Sorry, we couldn't find any results for your search.

    Close

    Rapha Manuals: The Sociable Sport

    It’s hard to hold a conversation with headphones in at the gym or shouting across a tennis court but cycling is different. Welcome to the sociable sport.

    18 July 2018

    From the outside looking in, the idea of joining a cycling club can conjure up images of whippet-like racers meeting up at the crack of dawn to ride halfway across the country and back. In reality, cyclists tend to form tight-knit, supportive communities that cater to a wide range of abilities. Going for a bike ride alone is a great way to clear your mind, but in a group it is simply a great chance for a good chat. Free from the technological distractions that abound in other settings, conversation flows more freely on the bike.

    The chances are you’ll know someone who rides already and, since most cyclists like nothing better than talking about bikes, they’ll be more than happy to have another person to ride with.

    “I had a few friends who were already commuting to work or uni by bike”, says Anna Gudaniec, Operations Manager at the Rapha Cycling Club. “Talking to them about their experiences of riding around town suddenly made my stuffy train ride feel more uncomfortable than ever.”

    “Cycling removes your dependence on unreliable transport links so I didn’t take much convincing in the end”, Gudaniec continues. “My friends really helped me to find a nice quiet route avoiding the busy roads and started to invite me on rides out into the countryside.”

    Even if you don’t know anyone who cycles, you’ll be welcomed into the sport just the same, the local cycling club is the best place to start. Now the coordinator of the Manchester chapter of the Rapha Cycling Club, Holly Carter didn’t know any cyclists before she got into the sport.

    “I just got in touch with a local club”, she says. “Cycling clubs invariably promote their group rides on their website so it's easy to find out where to meet up. I decided to join a club nearby as it’s a relatively short ride to meet my clubmates. Speak to people as soon as you arrive and they’ll be sure to welcome you to the club.”

    Starting with club runs on local roads, you might be surprised where cycling will take you, as Carter can testify. “I started with a couple of women’s rides with the Manchester Wheelers and before I knew it I was off for a weekend riding in Yorkshire. Even after one weekend away, I felt like I’d known some of my clubmates for much longer.”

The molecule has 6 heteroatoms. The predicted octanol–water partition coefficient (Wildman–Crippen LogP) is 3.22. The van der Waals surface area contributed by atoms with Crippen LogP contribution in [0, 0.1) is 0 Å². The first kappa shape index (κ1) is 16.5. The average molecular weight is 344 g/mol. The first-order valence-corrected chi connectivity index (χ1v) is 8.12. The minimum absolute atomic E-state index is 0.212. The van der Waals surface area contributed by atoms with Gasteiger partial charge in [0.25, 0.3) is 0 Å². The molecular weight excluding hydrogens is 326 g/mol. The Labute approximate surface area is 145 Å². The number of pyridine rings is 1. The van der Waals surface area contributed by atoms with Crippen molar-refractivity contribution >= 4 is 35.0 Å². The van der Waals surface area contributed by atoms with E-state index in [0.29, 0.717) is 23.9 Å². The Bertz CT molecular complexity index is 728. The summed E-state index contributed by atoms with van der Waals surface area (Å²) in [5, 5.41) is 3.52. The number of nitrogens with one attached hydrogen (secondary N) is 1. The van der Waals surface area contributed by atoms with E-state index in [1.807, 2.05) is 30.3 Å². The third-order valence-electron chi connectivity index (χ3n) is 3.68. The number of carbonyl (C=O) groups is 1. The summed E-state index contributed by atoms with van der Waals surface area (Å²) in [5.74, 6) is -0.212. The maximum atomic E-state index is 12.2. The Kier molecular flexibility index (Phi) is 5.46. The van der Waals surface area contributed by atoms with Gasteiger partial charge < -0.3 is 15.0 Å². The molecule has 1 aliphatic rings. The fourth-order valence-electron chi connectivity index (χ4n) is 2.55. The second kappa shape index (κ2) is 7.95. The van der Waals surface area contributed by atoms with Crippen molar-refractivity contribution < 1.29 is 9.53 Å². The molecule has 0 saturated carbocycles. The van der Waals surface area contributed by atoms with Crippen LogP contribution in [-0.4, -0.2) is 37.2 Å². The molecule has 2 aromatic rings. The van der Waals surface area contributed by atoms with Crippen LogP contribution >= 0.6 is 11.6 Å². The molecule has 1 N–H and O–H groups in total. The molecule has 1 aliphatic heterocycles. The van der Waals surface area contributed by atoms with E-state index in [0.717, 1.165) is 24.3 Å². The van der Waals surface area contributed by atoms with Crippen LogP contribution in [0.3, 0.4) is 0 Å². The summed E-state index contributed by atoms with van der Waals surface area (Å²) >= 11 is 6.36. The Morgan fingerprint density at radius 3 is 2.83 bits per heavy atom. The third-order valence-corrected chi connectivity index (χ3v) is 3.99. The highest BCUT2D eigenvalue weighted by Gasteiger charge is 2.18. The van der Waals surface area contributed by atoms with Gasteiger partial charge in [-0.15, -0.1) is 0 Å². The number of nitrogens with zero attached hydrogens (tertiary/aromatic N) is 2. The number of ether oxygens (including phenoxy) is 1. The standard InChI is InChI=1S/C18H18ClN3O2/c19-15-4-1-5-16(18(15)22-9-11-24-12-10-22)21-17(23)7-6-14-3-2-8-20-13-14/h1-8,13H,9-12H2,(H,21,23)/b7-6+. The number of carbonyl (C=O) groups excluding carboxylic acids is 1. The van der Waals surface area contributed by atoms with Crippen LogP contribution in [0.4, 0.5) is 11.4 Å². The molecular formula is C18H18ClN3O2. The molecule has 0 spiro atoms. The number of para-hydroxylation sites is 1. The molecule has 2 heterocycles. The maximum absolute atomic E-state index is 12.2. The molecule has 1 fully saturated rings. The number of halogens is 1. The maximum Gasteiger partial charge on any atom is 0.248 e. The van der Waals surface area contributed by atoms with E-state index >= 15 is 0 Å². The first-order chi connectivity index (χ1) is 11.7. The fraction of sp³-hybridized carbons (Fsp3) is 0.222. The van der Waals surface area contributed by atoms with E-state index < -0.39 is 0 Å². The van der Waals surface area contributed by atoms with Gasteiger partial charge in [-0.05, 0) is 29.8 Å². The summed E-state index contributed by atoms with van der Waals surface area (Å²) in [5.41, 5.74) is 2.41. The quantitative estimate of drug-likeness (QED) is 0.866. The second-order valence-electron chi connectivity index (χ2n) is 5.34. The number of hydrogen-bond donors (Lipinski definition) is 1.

From racers to coffee stop chasers, Carter always makes sure there are rides to cater for all. “As a ride leader for the RCC, I’m always eager to let our newer members know about the wide range of club rides that we offer”, Carter says. “You can start out on beginners’ rides and, with the support of your clubmates, you’ll be amazed how quickly you progress.”

    Whichever club ride you join on a Sunday, cycling is an inherently sociable activity. “Riding alongside someone else there are no distractions”, Carter says. “It’s perfect time to have a good old chat. As people take turns riding on the front of the group, you’ll find yourself chatting to a whole bunch of people before the end of the ride.”

    The conversation is bound to be varied too. Since cycling is such an accessible sport, clubs are made up of members from all walks of life who come together to form a tight-knit community. “I’ve met lawyers, carpenters, builders, even a violin maker”, Carter says, “but on Sundays we’re all Wheelers.”

    Cycling clubs are some of the oldest sporting clubs in the world and have a proud tradition of welcoming new members into the ranks. Perhaps the greatest tradition of all though, is the cake stop. “We all love riding but who doesn’t want to stop for a coffee and cake?” Carter asks. “On RCC rides, we always have a cake stop on weekend club runs, it’s another chance to have a natter and a just reward for your efforts.”

    At Rapha, we’re committed to helping as many people as possible get started in cycling. From Clubhouses around the world, we run regular beginners’ rides that are open to all and led by experienced guides.
    Find your local Clubhouse and your next ride here.

    Many of those who join our Clubhouse rides also become members of the Rapha Cycling Club.
    To hear more about RCC membership, find your local RCC chapter and your next ride, see the Rapha Cycling Club page, here.

    By signing up to the Rapha newsletter you agree to our Terms and Conditions and that you have read our Privacy Policy, including our Cookie use.